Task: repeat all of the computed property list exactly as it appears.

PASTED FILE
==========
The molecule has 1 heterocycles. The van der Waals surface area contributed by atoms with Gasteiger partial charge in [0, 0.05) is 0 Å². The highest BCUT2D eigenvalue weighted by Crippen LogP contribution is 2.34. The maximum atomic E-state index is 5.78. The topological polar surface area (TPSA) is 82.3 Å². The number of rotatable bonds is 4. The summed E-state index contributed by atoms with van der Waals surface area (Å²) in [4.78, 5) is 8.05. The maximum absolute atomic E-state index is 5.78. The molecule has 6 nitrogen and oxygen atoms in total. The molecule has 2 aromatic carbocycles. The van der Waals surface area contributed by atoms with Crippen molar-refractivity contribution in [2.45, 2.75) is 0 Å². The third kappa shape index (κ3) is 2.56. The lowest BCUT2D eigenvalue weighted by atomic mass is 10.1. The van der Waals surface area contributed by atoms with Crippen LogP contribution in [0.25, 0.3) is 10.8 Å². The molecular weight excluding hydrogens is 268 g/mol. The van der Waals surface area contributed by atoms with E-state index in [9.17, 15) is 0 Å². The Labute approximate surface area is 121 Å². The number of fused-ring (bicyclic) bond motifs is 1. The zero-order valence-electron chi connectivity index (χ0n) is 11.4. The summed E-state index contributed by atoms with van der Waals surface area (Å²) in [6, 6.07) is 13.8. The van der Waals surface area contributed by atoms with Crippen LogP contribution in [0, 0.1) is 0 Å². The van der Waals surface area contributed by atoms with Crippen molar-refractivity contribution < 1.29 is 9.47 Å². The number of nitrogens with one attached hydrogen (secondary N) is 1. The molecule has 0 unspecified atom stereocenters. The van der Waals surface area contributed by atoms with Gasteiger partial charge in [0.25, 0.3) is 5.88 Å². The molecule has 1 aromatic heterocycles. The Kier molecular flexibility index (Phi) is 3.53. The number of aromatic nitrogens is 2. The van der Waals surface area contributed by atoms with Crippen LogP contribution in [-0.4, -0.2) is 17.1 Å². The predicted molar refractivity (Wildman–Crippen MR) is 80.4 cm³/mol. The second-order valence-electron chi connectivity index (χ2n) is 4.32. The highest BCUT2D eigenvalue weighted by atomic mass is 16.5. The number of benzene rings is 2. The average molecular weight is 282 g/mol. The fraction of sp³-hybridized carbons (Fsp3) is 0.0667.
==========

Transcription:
The molecule has 1 heterocycles. The van der Waals surface area contributed by atoms with Gasteiger partial charge in [0, 0.05) is 0 Å². The highest BCUT2D eigenvalue weighted by Crippen LogP contribution is 2.34. The maximum atomic E-state index is 5.78. The topological polar surface area (TPSA) is 82.3 Å². The number of rotatable bonds is 4. The summed E-state index contributed by atoms with van der Waals surface area (Å²) in [4.78, 5) is 8.05. The maximum absolute atomic E-state index is 5.78. The molecule has 6 nitrogen and oxygen atoms in total. The molecule has 2 aromatic carbocycles. The van der Waals surface area contributed by atoms with Crippen molar-refractivity contribution in [2.45, 2.75) is 0 Å². The third kappa shape index (κ3) is 2.56. The lowest BCUT2D eigenvalue weighted by atomic mass is 10.1. The van der Waals surface area contributed by atoms with Crippen LogP contribution in [0.25, 0.3) is 10.8 Å². The molecular weight excluding hydrogens is 268 g/mol. The van der Waals surface area contributed by atoms with E-state index in [9.17, 15) is 0 Å². The Labute approximate surface area is 121 Å². The number of fused-ring (bicyclic) bond motifs is 1. The zero-order valence-electron chi connectivity index (χ0n) is 11.4. The summed E-state index contributed by atoms with van der Waals surface area (Å²) in [6, 6.07) is 13.8. The van der Waals surface area contributed by atoms with Crippen LogP contribution in [0, 0.1) is 0 Å². The van der Waals surface area contributed by atoms with Crippen molar-refractivity contribution < 1.29 is 9.47 Å². The number of nitrogens with one attached hydrogen (secondary N) is 1. The molecule has 0 unspecified atom stereocenters. The van der Waals surface area contributed by atoms with Gasteiger partial charge in [0.25, 0.3) is 5.88 Å². The molecule has 1 aromatic heterocycles. The Kier molecular flexibility index (Phi) is 3.53. The number of aromatic nitrogens is 2. The van der Waals surface area contributed by atoms with Crippen LogP contribution in [-0.4, -0.2) is 17.1 Å². The predicted molar refractivity (Wildman–Crippen MR) is 80.4 cm³/mol. The second-order valence-electron chi connectivity index (χ2n) is 4.32. The highest BCUT2D eigenvalue weighted by atomic mass is 16.5. The number of benzene rings is 2. The average molecular weight is 282 g/mol. The fraction of sp³-hybridized carbons (Fsp3) is 0.0667.